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Thursday, January 12, 2012

Responding in a Test of Decision-Making Under Risk is Under Moderate Genetic Control in the Rat

Risk-taking, measured with laboratory tasks such as the Balloon Analog Risk Task (BART), is associated with real-life manifestations of risky behaviors, which may be an important component of inherited liability to alcohol use disorders. To identify genomic factors that influence these traits, the current study (i) characterized performance of a rodent version of the BART in multiple inbred rat strains, (ii) tested the degree to which performance was under genetic control, (iii) explored sex differences in performance, and (iv) evaluated the risk-taking

behavior of F1 progeny of high-risk- and low-risk-taking strains to examine modes of inheritance.

Male and female rats (N = 100) from 5 inbred strains (Wistar-Furth, Fischer-344, Lewis, Spontaneously Hypertensive, Brown Norway) and Wistar-Furth × Fischer-344 hybrids were tested in the rat-BART, as well as in tests of locomotor activity, sucrose preference, and general motivation.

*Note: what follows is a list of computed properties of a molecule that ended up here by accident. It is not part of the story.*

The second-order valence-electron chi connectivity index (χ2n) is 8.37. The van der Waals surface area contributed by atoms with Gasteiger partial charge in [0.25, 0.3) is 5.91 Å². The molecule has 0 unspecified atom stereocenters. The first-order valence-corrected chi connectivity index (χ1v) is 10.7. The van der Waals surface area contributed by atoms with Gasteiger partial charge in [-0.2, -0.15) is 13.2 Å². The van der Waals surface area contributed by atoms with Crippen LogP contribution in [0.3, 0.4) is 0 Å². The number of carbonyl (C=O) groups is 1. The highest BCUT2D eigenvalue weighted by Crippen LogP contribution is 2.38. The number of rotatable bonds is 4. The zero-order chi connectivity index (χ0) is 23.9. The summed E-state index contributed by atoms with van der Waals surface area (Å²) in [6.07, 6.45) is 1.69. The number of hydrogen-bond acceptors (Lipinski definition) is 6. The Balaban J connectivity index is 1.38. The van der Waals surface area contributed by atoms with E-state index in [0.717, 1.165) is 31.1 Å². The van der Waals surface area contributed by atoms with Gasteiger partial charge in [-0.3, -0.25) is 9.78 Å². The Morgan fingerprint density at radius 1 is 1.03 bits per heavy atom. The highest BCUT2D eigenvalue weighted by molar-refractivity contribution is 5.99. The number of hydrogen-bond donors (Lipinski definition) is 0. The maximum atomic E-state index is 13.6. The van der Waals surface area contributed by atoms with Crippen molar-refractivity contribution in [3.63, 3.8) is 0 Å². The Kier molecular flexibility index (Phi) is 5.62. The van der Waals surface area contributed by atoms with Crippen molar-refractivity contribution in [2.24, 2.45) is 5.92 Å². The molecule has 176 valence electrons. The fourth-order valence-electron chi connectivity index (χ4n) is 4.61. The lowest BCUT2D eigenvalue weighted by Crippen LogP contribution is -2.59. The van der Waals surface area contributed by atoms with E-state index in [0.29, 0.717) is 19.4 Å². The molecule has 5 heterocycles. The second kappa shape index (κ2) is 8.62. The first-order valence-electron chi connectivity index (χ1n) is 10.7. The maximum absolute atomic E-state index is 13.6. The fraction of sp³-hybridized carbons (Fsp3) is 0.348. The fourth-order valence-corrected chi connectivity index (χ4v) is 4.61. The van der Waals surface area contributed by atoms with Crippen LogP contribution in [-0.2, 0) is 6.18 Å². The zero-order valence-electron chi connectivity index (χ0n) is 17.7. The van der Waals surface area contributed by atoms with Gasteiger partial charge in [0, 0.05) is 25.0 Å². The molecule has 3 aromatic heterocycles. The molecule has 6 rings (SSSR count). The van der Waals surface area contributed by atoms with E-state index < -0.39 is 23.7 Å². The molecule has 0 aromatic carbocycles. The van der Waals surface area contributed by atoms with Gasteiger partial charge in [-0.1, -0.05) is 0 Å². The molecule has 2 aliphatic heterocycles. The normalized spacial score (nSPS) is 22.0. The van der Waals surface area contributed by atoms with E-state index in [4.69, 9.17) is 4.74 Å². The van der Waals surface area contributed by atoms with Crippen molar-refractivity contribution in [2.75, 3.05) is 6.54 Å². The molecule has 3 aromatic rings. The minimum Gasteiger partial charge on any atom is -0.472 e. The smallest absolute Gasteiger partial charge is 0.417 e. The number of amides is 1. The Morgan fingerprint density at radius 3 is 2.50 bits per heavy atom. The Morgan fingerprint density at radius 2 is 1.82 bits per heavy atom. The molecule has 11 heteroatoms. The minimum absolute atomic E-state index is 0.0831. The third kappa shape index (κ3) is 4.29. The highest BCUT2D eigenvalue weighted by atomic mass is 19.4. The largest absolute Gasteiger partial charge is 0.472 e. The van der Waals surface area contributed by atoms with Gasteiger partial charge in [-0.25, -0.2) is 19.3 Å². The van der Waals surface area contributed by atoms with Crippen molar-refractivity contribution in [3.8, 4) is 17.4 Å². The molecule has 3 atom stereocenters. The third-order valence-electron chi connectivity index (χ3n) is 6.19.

About 55% of the variance in risk-taking behavior was attributable to heritable factors. The Fischer-344 strain was the most risk-taking and the most variable in responding. The mating of low-risk-taking Wistar-Furth and Fischer-344 rats produced progeny that behaved most like the Fischer-344 strain. Consistent with prior research in this laboratory (Jentsch et al., 2010), all rats were sensitive to changes in both risk and reinforcement parameters in the rat-BART; rats decreased voluntary risk-taking in the face of increasing risk and increased lever pressing when reinforcement probabilities were reduced.

Our results endorse a moderately heritable pattern of risk-taking behavior in rats. The behavior of the hybrid progeny suggests a polygenic model with most gene effects transmitted by mode of dominant inheritance. The identification of high-risk and low-risk strains allows for isolation of quantitative trait loci associated with task performance and for probing the relationships between risk-taking and dimensions of alcohol use disorders.

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